A Post About COVID-19 and Risk Management

When we started Risks & Ventures one of our plans was to regularly pick a different news story that concerned a topical risk issue and write about it, and it was our intention to get this underway on or around the 1st April.

Like many people’s plans these started to change around the middle of last month as SARS-CoV-2 spread from East Asia to Europe and became a global pandemic. 

As this crisis developed we made a few attempts to draft new posts with some thoughts about what was going on, but faced with the vast volume of information that was already being written and shared about the Coronavirus – ranging from outstandingly informative through to criminally misleading – we didn’t know what to add that was not already being said about the situation; and as fulltime working professionals we have also been pre-occupied with our own businesses, clients and personal responsibilities.

On the other hand for a website that is supposed to write about risks, it would be very wrong of us not to make any post about what is the greatest and broadest global risk event in at least last forty years. (1) So here is a post about COVID-19 and Risk Management, with some of our observations about what has happened so far:


Everyone knows much more about risk management now.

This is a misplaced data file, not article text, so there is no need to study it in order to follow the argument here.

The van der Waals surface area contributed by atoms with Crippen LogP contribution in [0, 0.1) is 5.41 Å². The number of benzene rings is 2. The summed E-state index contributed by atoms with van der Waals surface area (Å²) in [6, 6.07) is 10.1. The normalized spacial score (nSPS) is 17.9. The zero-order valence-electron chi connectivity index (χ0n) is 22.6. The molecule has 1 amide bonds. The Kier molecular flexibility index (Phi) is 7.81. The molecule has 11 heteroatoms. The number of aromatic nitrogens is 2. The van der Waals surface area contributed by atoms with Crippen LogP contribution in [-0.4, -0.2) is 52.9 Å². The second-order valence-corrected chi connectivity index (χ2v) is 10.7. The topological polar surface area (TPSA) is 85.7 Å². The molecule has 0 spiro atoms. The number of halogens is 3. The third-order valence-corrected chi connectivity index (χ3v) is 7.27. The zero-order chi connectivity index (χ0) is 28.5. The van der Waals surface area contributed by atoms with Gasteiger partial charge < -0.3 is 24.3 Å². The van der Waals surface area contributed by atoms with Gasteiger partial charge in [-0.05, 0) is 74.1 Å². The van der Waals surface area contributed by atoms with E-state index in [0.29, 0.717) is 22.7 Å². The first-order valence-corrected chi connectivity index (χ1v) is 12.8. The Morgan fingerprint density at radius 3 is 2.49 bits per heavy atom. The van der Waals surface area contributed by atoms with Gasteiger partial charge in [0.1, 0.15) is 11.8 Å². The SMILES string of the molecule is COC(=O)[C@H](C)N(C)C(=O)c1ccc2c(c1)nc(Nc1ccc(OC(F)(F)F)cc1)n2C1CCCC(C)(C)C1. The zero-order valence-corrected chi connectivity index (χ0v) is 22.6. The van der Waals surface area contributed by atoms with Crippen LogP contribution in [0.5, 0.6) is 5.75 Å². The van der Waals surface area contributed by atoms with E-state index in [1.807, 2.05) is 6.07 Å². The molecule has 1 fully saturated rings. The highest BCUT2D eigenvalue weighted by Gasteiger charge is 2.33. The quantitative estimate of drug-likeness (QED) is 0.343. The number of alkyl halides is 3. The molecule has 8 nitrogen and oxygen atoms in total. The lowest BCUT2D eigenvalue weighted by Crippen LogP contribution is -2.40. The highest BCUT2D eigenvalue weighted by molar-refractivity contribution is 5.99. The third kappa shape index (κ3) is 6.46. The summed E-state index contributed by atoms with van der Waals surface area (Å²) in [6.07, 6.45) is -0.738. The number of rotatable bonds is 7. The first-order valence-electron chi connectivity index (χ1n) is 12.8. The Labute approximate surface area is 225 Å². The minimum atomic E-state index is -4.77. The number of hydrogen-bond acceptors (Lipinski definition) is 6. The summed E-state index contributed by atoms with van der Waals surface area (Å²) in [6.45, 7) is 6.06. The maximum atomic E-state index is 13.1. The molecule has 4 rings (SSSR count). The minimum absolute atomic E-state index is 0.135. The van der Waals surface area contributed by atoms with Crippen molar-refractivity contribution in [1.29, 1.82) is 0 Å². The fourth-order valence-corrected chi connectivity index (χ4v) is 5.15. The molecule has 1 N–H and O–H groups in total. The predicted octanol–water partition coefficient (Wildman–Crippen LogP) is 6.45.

Although some of us may, probably many of us, have found a psychological need to turn off our media streams at times during this pandemic, most of us have also probably in general been following the news more than usual, and while we have been doing this we will have seen the language of risk management used to an unprecedented extent with issues regularly raised including:

  • the need to identify the nature of the threat and who is vulnerable;
  • the use of mitigation measures that can be deployed against this threat, including those before, during and after an infection;
  • the idea of risk acceptance; and,
  • the understanding that every mitigation measure has counterpart challenges associated with it.

This last of these is most broadly illustrated in the economy versus health debate, which is certainly a complicated issue but far from the kind of binary decision it has been presented as in some quarters.

Overall however it is very likely that many people now have a better understanding of both the terminology and process of formal risk management than they perhaps did before the pandemic. 


What works in one country or organisation doesn’t necessarily work for all. 

Countries and businesses all have unique characteristics in terms of their assets, resources, liabilities, financial strength, laws or policies, demographics, geographies, cultures; and in the case of countries also health care, social systems and stocks of personal protective equipment.  What is a suitable approach or mitigation technique for one country or organisation may not be feasible or even desirable in another.